KIM BROWN: That’s incredible. And speaking of that -– I’ll kick this to Neill Franklin — as we said in the first segment, the Baltimore Sun is reporting that Baltimore City homicide detectives will now be tasked to investigate overdose deaths from drugs, and try to identify and prosecute the dealers and hold them criminally responsible.
There were over 800 overdose deaths in Baltimore City last year. Good idea? Neill Franklin, is this a wise use of city resources in your opinion?
NEILL FRANKLIN: Again, just like Kaitlyn said, here we go! (laughs) Drug War 2.0. You know, been there, done that, right? And at a time we need every single homicide detective to focus on the violent homicides that are occurring in our streets, to divert them to do this work? I think not. You can take… you can make an arrest of a hundred people for selling fentanyl in this city, and you’re just going to create an opportunity for a 110 to come in and take their place. It solves nothing. Until we move this from a place of criminal justice to a place of health, it solves nothing.
Let’s look at other countries. Look at Portugal. Fourteen years ago, they decriminalized the possession, personal possession, of all drugs for a 10-day supply. Now, a 10-day supply for Diamonté, or for you, is going to be different among each other. Right? Tolerance levels. But here’s the thing. They moved it from a place of criminal justice to health, and what has happened?
Seventy-one percent reduction in new cases of HIV for intravenous drug users, a 52% reduction in overdose deaths, how many people, how many lives would be saved here? We’re going in the other direction because of our criminal justice approach. Right?
What about the young people? Middle and high school kids in Portugal, a 22% to 25% reduction in overall drug use. They’ve normalized this. They’ve taken the excitement out of it for our young people. They teach them the facts twice a year in school, through healthcare practitioners, about what these drugs are and what they do, and they’re having great success. We need to follow their lead; we need to follow the lead of other countries that are doing similar work.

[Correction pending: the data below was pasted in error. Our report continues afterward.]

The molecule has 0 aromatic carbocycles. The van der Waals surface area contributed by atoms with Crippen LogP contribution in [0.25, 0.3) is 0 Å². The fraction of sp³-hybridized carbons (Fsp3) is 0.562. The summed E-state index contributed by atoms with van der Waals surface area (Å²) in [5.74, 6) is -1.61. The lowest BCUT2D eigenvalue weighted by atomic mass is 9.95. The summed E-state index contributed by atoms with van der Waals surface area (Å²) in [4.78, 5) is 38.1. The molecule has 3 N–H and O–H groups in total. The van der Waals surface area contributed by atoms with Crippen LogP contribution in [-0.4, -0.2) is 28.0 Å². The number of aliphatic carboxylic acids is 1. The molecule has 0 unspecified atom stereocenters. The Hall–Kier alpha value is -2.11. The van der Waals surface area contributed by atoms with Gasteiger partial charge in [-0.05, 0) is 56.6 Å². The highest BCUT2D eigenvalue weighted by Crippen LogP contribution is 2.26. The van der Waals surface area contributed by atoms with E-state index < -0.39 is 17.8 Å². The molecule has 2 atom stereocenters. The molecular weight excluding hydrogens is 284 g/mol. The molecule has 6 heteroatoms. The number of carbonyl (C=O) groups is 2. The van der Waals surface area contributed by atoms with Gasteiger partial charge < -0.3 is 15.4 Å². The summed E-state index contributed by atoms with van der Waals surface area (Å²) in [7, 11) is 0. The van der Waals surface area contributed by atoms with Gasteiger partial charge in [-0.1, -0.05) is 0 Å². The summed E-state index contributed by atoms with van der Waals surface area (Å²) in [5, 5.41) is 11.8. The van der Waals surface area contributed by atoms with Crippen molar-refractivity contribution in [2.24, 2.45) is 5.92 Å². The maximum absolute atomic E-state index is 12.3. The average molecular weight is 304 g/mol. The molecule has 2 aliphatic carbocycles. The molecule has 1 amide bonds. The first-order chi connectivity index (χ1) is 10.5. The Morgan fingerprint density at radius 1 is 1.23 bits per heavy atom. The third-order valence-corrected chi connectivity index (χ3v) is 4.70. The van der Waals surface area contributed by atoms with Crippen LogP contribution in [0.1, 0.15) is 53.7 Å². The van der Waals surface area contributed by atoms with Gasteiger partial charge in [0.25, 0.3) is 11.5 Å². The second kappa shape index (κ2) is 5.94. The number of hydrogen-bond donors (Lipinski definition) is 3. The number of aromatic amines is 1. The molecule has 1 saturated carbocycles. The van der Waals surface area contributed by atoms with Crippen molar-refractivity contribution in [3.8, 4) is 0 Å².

KIM BROWN: Well, speaking of, The Real News’s Jaisal Noor sat down with Police Commissioner Kevin Davis and asked him specifically about the issue of legalization of drugs. Here’s what he had to say.
KEVIN DAVIS: Yeah, but I’d like to compare apples to apples. I think a lot of these countries that enjoy violent crime rates that are much lower than the United States of America, don’t have the proliferation and availability of firearms that we have here in America. And, you know, I’ve always been of the mindset that, you know, where there’s drugs there’s money, and where there’s money there’s guns.
So, I’m willing to be as progressive as any police chief in America when it comes to doing things differently and, in fact, I’m the police chief in our state who recently amended marijuana hiring standards. I stood alone when I started this journey about a year ago, when I asked my fellow police chiefs in the state of Maryland to amend this 1975, or so, hiring standard that prohibits forever people who’ve used marijuana over a certain number of times from serving as a police officer. So, I’m proud of that.
I’m willing to be as progressive, if not more progressive, than anyone. But when it comes to decriminalizing all drugs, I’m just not there yet. But I’m willing to take a look at anything. But, again, it kind of all circles back to what I said at the beginning of my answer. You know, firearms… it’s a curse of our country. 300 million-plus firearms are on the streets of America, and it’s the accessibility and availability of guns, that I think really makes America a much different place than other countries.